“Oh no, he was very kind.  Just wanted to make sure we got safely on the road.”

“Well, you never can be too safe out here.  I’ve seen things.  Girls gone disappeared after they think a good samaritan will just drive ’em into town. Came up on a blowout with three fellas tryin’ to a the young girl to just drive off with them.  She musta been, maybe, 21.  Had her mama on the phone. She took my license number!”

“Well, I would be very cautious. Thank you.”  On my other side, Lil’bit is asking what he’s talking about. “Oh just people not being as helpful as they seem to be, baby.”

“So, where you ladies comin’ from?,” He asked, leaning his oversized, sunblasted face toward us.

“We are headed back to Austin from Balmorhea — also visited Ft. Davis.”

“Well, I sure hope I don’t have to tow you to Austin! You know, I went an hour an a half in twelve miles on that damn I-35,” a large, gnarled index finger, black along the nail edge, jabbing the air for emphasis,

“Oh yes, we do have some traffic.”

“Ft. Davis, hmm? You get some ladies trying for some action there?”  I wasn’t sure I heard him correctly, so asked, “What did you say?”

“T’em Les-Be-ans.  You know Ft. Davis ain’t nothing but Lesbians, but Marfa is nothing but Queers. I don’t know how they find each other, but they done take over those towns.  Used to be you could go dancing in Ft. Davis, but now I best not … I’d likely get beat up by a she-he who got upset I asked her filly to dance.”

“Mama, what’s he talking about?”

“Dancing baby.”

“I guess it’s best you don’t go, then.  Good thinking,” I replied as I wrapped my arm around Lil’bit and hoping nothing worse came out of his mouth.

“You know what’s not good thinking? Buying a Ford Explorer – them’s killers. I’ve seen those in plenty wrecks out here.  Something ’bout t’em cars. ‘Specially the white ones.  Yes’sir.  Saw a family jus’bout wiped out.  Mom was driving.  Dad was an FBI agent.  Four kids.  She lost a tire, flipped the car and everybody, but that dad and one kid – they’s was sleepin’ – all DEAD. Another,  one knocked out the driver. Yup, them’s Explorers are no good.”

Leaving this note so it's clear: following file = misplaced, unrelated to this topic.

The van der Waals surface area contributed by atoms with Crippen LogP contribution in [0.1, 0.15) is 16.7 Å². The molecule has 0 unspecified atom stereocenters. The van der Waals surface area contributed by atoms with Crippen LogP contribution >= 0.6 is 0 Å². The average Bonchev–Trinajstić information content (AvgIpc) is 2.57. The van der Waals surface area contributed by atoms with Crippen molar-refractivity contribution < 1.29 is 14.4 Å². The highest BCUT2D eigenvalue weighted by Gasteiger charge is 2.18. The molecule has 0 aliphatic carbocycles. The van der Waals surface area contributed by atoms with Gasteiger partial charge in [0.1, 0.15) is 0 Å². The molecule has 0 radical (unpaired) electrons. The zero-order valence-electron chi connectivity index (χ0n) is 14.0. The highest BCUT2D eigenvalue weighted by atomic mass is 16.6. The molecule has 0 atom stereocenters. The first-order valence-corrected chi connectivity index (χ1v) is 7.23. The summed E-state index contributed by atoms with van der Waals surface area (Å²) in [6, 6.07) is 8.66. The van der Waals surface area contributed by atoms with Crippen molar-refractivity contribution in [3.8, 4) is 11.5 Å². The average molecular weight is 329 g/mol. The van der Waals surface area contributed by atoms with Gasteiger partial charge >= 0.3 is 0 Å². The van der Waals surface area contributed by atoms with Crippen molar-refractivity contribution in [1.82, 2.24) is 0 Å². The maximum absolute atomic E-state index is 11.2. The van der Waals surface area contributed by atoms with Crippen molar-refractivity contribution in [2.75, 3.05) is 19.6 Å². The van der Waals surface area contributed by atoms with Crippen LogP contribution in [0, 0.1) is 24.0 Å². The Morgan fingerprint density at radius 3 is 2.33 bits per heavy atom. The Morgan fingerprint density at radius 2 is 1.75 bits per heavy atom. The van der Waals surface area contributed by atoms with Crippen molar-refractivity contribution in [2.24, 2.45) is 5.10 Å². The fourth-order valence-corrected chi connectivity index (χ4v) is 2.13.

“Mama, is he talking about wrecks.”

“Yes, baby, just telling stories about long ago.”

“Long ago … you get to the Fort with her?”

“Ft. Davis historical site? Yes, we did.  An amazing place.”

“Yup.  You know they had a whole calvary out there, nothin’ but Blacks. T’em boys didn’t do half bad. Hm. Nothin but Blacks!”

“Yes, the Buffalo Soldiers.  That was an important moment in history.”

“Yeah, well it’s nothing out there now.  So, you got her daddy?”

“Excuse me?” I was too flabbergasted to even consider where he might next take our conversation.

“You with her daddy or got another daddy to help you?  Cuz’ you should get out to a junk yard and get yourself a full size spare.”

“I’m just fine, thank you.  I will get a full-size spare, though I really need a proper jack as well.  The manufacturer’s jack failed us today.”  In so many ways, I thought to myself.

“Well, you ain’t got no daddy? You know, I just bought me a place in Junction.  On the river.  I got a gaggle of 5 to 8 year old gran’babies.  Wanna daddy? You and that sweet lil one of yours would love being on the river” Then he laughed and ran his weathered hands through his tangle of gray-white hair.

I saw a sign “Ft. Stockton – 5 miles”

We finally got to the garage that had opened on Sunday morning due to three cars have tire blow-outs within an hour.  A benefit of small towns, everyone is local and local businesses look out for each other.  We piled out of the cab. I called the insurance company and told them the wrecker drove an extra twenty miles roundtrip for us.


“Thank you. We’ve already updated that information. He called us before picking you up.” Of course he did.

Johnny got the car off his rig and came on over to me with his card.

“Now here’s my card.  You got it if you’re ever in Ft. Stockton.”

“Should my tire ever blow-out in this area I will have your card, thank you.”

He grinned, “You just call me if you’re here again. ya’hear!”

I gave him one more smile and an Oscar-winning so-charmed laugh. He swaggered on back to his truck and moved on down the road. Lil’bit looked up at me, “Did he ask us to go to the river?”

“Yes, baby. Yes he did.”

“We aren’t going to, are we?,” she asked with an edge of concern.

“Absolutely not.”

“Good,” she said with a huge sigh.

I wrapped my arm around her and watched the sun begin to heat the high desert horizon.  “We’re safe now.  We’re safe.”